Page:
Let me know if you buy any Fred's M-Cups!  I won't be seeing mine until about February next year, so would love to see them in action in someone elses kitchen... or galley.


Arabella Chickie in Greece

28 October 2009

ButterChicken Chick Quote Of The Week

“Mum … do you know … I told all my big school friends I can speak French and then I counted in French to 15 to show them.”
“Oh, I see, and did they like it?”
“No … no, because I only whispered it to my friend Gilbert who also knows French in my reception class”

She cracks me up. What did I do for entertainment before she arrived?

Cute Stamps from Sugar Nellie Stamps

I was browsing on Etsy the other day and I came across some handmade cards by Jankensan at Mini Crane Cards...  I fell in love with the stamps she uses and HAD to find them for myself.

How cute is this one?

It took me ages of searching online, but I finally found the company they came from... Sugar Nellie Stamps sold online at Funky Kits.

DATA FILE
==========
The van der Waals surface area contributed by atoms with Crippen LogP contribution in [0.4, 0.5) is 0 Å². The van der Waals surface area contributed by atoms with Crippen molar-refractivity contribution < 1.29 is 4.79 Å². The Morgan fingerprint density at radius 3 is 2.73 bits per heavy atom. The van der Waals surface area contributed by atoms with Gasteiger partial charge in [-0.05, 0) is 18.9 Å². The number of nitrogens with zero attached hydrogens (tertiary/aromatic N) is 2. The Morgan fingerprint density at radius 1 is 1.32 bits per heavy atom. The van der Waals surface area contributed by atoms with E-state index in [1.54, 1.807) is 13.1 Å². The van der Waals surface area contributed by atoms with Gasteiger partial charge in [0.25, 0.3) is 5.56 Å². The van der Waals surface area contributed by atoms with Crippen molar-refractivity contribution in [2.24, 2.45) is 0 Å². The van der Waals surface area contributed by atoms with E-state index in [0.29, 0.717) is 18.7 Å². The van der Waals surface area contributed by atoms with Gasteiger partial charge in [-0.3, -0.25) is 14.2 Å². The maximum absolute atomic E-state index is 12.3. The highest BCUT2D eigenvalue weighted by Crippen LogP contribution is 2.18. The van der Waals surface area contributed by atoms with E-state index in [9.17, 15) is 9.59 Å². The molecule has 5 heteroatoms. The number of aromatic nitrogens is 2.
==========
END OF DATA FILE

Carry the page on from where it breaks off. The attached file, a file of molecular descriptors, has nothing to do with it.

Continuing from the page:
Look at all these beautiful stamps!!!

Hhhmmm... I think an online shopping trip to Funky Kits might be on the agenda.

Arabella Chickie in Greece

(Images from Funky Kits.)

27 October 2009

Torrential rain and big winds!

It's been raining cats and dogs in Sydney!  There was footage of shop owners in Chatswood desperately trying to keep the water out of their shops while their pavement furniture floated down the street.  People were frantically trying to clear leaves from the drain grids, but it wasn't helping and many business owners are going to be lodging large insurance claims.  Especially the bakery that had their flour and sugar bags soaked!  What a mess.

We (officially!) had the most rain for any October day in the past 25 years.  That's quite something.  Pity that most of it drained off into the sea then.

Big winds ripped the rooves off some houses and (as usual) there were lots of fallen trees everywhere. We live on top of a hill so the rain drained away from us and didn't really impact on us at all.  There were some awesome thunder and lightening effects to enjoy though.